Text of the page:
– not even labelled: means I have glanced over it but not taken whatever the relevant next step is (answer it, calendar something, accept or reject a freelance project)… this last category is sort of pointless, because if I’ve opened the email, I should at least somehow assign it as a task to a later time rather than leaving them to read again, essentially taking up twice as much time as it should need

    So, having everything labelled and read is sort of partial sense of inbox zero… and I could reach actual inbox zero about twice a month when I invoice everything (I save BLP episodes to listen to while I invoice, by the way – only way I can motivate myself to do it!), but in reality there is usually some long-range task lurking at the bottom and blocking true inbox zero. At the moment it’s an online safety training course I need to do to comply with one of my clients’ policies. I keep hoping the lure of true inbox zero will motivate me to actually assign those types of task to a concrete time slot before the end of the month, but so far no luck.

  • Reply Christine March 17, 2022 at 11:17 am

    PS Totally agree about gmail vs outlook!! The above description is of a gmail account and I love everything about it. I have to use outlook for another job, and I have yet to get used to it. Bizarre fact, though: my sister in law recently had to switch from outlook to gmail, also for work, and said she can’t make heads or tails of the switch either. I keep thinking we should conduct a training session for each other on our respective preferred email clients.

  • Reply Hilary March 18, 2022 at 4:11 pm

    My goal is Inbox Zero but my reality is Inbox Infinite (or currently, Inbox 1,194 with that many un-archived messages, all but the latest few read). I treat my inbox as my “to do” list and I am a very reliable/organized person overall, but I want to figure out a system that works better here. I think I am too much a perfectionist when it comes to my bar for archiving – be it a tiny detail from a school newsletter, a social email I “ought” to reply to, or a refund that I want to make sure goes into my account. I feel like I spend a lot of time trying to go through and deal with/respond/delete emails, but there are always more! So do I spend MORE time trying to fix this (this is my instinct) or intentionally switch approaches?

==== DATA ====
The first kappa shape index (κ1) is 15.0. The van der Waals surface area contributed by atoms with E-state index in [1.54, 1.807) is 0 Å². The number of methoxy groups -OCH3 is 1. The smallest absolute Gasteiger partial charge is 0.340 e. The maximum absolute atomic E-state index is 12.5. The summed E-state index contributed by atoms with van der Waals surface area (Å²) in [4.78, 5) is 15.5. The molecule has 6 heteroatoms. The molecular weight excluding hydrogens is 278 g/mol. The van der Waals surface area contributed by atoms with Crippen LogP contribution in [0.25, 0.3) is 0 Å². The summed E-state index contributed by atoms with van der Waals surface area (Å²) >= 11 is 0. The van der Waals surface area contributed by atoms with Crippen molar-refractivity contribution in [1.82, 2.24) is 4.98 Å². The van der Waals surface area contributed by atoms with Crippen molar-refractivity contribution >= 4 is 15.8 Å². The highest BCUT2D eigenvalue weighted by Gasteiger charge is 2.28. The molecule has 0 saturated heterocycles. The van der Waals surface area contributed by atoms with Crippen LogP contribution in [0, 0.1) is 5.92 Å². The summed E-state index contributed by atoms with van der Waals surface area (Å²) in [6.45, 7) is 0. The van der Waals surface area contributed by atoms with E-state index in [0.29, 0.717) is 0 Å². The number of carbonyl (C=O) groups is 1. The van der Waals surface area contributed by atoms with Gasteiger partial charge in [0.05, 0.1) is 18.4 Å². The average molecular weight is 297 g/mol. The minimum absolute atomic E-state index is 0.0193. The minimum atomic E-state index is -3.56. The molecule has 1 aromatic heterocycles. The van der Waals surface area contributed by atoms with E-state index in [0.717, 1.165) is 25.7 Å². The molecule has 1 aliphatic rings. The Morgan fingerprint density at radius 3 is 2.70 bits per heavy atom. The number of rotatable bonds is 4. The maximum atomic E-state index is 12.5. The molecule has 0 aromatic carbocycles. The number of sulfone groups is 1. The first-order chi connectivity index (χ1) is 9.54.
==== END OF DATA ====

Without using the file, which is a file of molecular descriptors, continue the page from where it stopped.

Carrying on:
• Reply Sarah Hart-Unger March 19, 2022 at 6:58 am

      Hmm – but it sounds like keeping that many items will not let you follow up on so many things. Could you cover the more important things to another more streamlined system (for me this is why I use Apple Notes to collect things that I’m waiting for, or podcast questions that I need to save for later) and delete everything else?

      I actually bet if you set a FULL workday (like 8 hours) you could get to 0 🙂

  • Reply Beth @ Parent Lightly March 21, 2022 at 9:58 am

    Inbox infinite all the way!

  • Reply Anupama March 25, 2022 at 5:56 pm

    work: inbox read everything weekly (goal); home: inbox half-infinite